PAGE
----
Now as they went on their way, Jesus entered a village. And a woman named Martha welcomed him into her house. And she had a sister called Mary, who sat at the Lord’s feet and listened to his teaching.
But Martha was distracted with much serving. And she went up to him and said, “Lord, do you not care that my sister has left me to serve alone? Tell her then to help me.”
But the Lord answered her, “Martha, Martha, you are anxious and troubled about many things, but one thing is necessary. Mary has chosen the good portion, which will not be taken away from her.””
This is probably the first time Jesus has come to this house. What we know from reading the whole story is that this household would become one of Jesus’ favorite places to visit. He would call Lazarus, Martha, and Mary His friends and visit here many more times in His life.
As a good Rabbi, Jesus would walk around, visit people, do work, hang out, and teach all along the way. If you had the honor of having a Rabbi come visit your house, you’d be so excited that you’d invite some family and friends over too. Even if you didn’t have any questions, just sitting in on the conversation between Him and His disciples would be enlightening and educational.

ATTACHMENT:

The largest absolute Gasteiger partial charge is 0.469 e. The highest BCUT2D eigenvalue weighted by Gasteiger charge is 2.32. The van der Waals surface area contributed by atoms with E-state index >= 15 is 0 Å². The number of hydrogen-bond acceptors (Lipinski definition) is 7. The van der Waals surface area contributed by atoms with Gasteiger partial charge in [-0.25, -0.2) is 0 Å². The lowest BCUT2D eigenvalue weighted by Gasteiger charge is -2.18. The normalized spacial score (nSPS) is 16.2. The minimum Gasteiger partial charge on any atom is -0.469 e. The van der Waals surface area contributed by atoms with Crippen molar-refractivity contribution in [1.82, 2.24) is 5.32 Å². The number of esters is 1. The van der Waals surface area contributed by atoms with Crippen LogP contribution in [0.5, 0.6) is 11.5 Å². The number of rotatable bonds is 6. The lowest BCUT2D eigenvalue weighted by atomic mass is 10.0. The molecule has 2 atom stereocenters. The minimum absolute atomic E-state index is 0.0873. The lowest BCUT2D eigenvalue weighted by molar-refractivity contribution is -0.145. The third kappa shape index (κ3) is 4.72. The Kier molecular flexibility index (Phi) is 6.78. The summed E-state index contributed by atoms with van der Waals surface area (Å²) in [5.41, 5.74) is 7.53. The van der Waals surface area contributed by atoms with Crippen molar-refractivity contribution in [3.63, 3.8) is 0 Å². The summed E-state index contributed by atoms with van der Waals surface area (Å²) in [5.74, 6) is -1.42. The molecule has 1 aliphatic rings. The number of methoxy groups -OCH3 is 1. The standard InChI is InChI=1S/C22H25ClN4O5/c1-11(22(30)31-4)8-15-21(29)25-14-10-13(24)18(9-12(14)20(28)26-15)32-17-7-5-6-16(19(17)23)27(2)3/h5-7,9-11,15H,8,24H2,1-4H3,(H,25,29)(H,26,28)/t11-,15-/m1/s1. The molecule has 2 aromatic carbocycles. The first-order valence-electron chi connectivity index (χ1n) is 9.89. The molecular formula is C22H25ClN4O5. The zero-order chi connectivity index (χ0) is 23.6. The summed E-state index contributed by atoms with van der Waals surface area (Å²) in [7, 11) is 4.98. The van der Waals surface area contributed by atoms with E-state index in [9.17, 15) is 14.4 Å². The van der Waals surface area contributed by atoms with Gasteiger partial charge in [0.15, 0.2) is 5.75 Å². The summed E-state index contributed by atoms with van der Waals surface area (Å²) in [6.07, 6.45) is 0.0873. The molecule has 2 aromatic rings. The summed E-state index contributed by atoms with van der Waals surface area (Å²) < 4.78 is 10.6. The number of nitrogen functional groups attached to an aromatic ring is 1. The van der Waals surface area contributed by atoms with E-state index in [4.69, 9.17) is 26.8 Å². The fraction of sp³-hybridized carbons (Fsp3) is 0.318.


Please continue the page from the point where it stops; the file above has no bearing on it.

Mary wanted to listen in so much, she gave up doing the hospitality work. That was a big deal! Remember the shame that was going to happen at that wedding when they ran out of wine? Or that parable that Jesus told about the people having no bread for their visitors so they went to the neighbor and banged the door down until they had borrowed a loaf?
Hospitality is an honor for the guest and the host.
But sitting and listening to Jesus is better.
Jesus describes what Mary did as ‘the good portion.’ It’s not just that she picked this good thing, and it was good, but you can tell Martha chose the bad portion because she’s scolding and condemning Mary. That’s the thing about all of our choices. Eventually, the fruit that comes out of it is shown.
This is Cain and Able all over again. One did something they thought was good. The other did something and wasn’t happy about it in comparison to what the first person did! That resulted in judgment and griping against God. For Martha it was “Tell her to help me!” and for Cain, it was “Why should I care where Able is?”
Both statements place the speaker in a position to advise God. He doesn’t need our advice any more than He needs our sacrifices (Cain) or our big fancy dinner (Martha).
He wants us to sit and listen. That’s the best thing we can pick. Not anxious and troubled about many things.
Don’t just do something, stand there!
Just sit. Just listen.